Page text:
(Dec. 19, 2014) On December 17, 2014, the Brazilian Federal Senate approved a new Code of Civil Procedure that will enter into force one year after it is signed by President Dilma Roussef. The current Code of Civil Procedure was enacted in 1973. (Código de Processo Civil, Lei No. 5.869, de 11 de Janeiro de 1973, PLANALTO.) It has been criticized for providing too many possibilities for delays in the civil procedure process.
The text of the new Code was analyzed for five years by the National Congress, and its purpose is to simplify the civil process and make it faster and more transparent. (Gorette Brandão, Novo Código de Processo Civil Vai à Sanção Presidencial, SENADO FEDERAL (Dec. 17, 2014).)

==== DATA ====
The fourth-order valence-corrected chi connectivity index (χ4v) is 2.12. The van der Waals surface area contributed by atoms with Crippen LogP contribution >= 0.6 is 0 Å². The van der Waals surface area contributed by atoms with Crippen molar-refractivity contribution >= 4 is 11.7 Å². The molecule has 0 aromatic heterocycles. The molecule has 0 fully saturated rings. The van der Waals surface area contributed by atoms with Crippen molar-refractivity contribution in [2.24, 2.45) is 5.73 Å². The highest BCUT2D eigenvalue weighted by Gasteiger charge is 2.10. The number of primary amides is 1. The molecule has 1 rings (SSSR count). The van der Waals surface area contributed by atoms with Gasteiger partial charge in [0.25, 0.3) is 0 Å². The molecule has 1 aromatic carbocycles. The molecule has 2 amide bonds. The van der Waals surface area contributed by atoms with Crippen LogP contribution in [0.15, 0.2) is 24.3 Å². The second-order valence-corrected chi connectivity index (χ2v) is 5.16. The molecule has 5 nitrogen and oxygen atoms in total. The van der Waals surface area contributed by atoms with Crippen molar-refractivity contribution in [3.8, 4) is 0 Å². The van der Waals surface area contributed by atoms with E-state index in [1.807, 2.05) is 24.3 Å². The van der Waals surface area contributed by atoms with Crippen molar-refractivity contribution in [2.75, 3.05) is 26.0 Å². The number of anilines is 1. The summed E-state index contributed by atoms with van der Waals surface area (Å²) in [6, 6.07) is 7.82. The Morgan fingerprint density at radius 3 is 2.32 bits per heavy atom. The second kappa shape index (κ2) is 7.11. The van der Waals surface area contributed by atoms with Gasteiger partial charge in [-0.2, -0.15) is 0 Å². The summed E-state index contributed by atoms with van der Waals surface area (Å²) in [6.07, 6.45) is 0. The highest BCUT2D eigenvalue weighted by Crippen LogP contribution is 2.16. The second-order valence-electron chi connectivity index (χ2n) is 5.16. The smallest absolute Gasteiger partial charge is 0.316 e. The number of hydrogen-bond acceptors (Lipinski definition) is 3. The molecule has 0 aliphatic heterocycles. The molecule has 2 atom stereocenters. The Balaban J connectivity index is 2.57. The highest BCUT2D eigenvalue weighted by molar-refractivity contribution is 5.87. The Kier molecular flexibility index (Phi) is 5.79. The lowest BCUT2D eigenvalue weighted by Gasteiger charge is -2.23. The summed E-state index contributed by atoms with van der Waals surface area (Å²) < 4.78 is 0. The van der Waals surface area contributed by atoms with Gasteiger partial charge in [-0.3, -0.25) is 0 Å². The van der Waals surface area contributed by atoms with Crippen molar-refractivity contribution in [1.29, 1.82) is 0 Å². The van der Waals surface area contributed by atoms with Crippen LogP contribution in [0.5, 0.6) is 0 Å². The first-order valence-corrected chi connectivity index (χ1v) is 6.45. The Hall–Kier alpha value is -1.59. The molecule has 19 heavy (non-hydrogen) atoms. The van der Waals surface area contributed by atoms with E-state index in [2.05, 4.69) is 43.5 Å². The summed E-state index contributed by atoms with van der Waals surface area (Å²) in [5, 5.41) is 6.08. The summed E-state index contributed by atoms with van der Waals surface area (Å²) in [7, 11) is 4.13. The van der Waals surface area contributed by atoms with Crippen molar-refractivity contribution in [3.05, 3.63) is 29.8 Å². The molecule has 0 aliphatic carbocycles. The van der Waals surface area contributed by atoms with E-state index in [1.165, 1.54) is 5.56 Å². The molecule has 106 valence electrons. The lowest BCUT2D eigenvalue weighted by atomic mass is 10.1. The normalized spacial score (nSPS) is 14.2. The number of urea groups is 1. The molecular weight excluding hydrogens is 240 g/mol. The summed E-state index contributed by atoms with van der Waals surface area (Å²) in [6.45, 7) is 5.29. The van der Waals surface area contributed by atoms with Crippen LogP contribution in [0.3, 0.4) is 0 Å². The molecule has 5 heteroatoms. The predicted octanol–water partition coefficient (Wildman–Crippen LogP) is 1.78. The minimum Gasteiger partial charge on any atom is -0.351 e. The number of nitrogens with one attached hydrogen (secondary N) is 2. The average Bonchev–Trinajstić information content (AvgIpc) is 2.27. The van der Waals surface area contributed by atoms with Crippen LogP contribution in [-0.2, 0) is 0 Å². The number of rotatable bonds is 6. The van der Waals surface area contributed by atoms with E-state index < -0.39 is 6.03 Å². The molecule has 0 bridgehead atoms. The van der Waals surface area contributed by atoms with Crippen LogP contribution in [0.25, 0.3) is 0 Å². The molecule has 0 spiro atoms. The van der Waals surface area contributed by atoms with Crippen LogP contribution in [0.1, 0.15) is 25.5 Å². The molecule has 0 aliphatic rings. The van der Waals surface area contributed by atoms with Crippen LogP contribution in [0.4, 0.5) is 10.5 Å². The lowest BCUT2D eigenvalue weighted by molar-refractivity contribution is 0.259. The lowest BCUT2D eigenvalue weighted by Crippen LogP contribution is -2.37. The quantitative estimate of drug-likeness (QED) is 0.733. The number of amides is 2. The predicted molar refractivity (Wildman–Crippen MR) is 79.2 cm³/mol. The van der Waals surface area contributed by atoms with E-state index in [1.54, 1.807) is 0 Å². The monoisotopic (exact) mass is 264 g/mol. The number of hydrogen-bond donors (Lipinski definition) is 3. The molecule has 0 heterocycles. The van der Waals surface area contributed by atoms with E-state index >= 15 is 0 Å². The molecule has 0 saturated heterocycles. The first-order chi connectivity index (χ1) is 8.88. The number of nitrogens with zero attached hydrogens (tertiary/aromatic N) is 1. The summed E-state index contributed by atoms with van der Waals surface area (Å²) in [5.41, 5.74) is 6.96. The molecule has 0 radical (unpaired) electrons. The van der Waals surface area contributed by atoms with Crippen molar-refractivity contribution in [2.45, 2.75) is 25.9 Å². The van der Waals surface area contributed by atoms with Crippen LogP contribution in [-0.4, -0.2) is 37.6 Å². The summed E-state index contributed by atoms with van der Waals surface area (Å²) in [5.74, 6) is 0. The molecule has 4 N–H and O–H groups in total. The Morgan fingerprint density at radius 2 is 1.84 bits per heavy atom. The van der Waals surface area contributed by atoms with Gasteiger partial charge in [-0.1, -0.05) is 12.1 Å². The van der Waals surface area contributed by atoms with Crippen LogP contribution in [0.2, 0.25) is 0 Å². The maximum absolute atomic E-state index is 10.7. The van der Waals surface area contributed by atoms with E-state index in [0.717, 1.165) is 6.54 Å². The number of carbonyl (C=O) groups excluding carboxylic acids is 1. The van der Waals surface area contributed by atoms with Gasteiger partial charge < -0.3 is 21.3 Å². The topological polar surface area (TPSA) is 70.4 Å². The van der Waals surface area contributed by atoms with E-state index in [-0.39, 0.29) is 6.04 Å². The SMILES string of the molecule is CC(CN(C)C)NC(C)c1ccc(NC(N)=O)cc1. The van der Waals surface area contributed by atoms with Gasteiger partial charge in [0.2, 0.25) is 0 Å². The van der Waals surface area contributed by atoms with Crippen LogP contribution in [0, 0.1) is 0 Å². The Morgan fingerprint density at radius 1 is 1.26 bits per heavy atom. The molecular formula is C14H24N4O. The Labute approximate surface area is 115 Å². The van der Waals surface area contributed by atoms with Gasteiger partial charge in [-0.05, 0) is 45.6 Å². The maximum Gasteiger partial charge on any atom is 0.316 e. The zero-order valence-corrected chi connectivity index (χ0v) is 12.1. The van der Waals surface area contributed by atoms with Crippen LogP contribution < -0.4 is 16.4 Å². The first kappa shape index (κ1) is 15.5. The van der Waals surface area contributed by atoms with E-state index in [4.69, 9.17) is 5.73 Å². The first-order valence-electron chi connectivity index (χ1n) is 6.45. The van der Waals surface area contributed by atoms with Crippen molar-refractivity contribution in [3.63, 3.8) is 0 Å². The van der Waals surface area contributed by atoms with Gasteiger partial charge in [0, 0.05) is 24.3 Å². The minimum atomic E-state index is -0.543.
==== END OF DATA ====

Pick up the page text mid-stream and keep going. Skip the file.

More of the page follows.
Some of the changes provided for in the new Code include:
• providing for conciliation hearings to be held at the beginning of the process to enable the parties to reach an agreement that would avoid having the case go to trial;
• requiring that cases be heard in chronological order to prevent recent cases from being heard first, with exceptions allowed;
• imposing a penalty fee on a party that makes too many appeals for the sole purpose of delaying the decision of the case;
• allowing for the possibility of an individual action becoming a collective action if the result could reach a large number of people; and
• mandating that decisions of the superior courts are to guide similar cases adjudicated by the lower courts. (Mariana Jungmann, Senado Conclui Votação e Novo Código de Processo Civil Vai à Sanção Presidencial, AGÊNCIA BRASIL (Dec. 17, 2014).)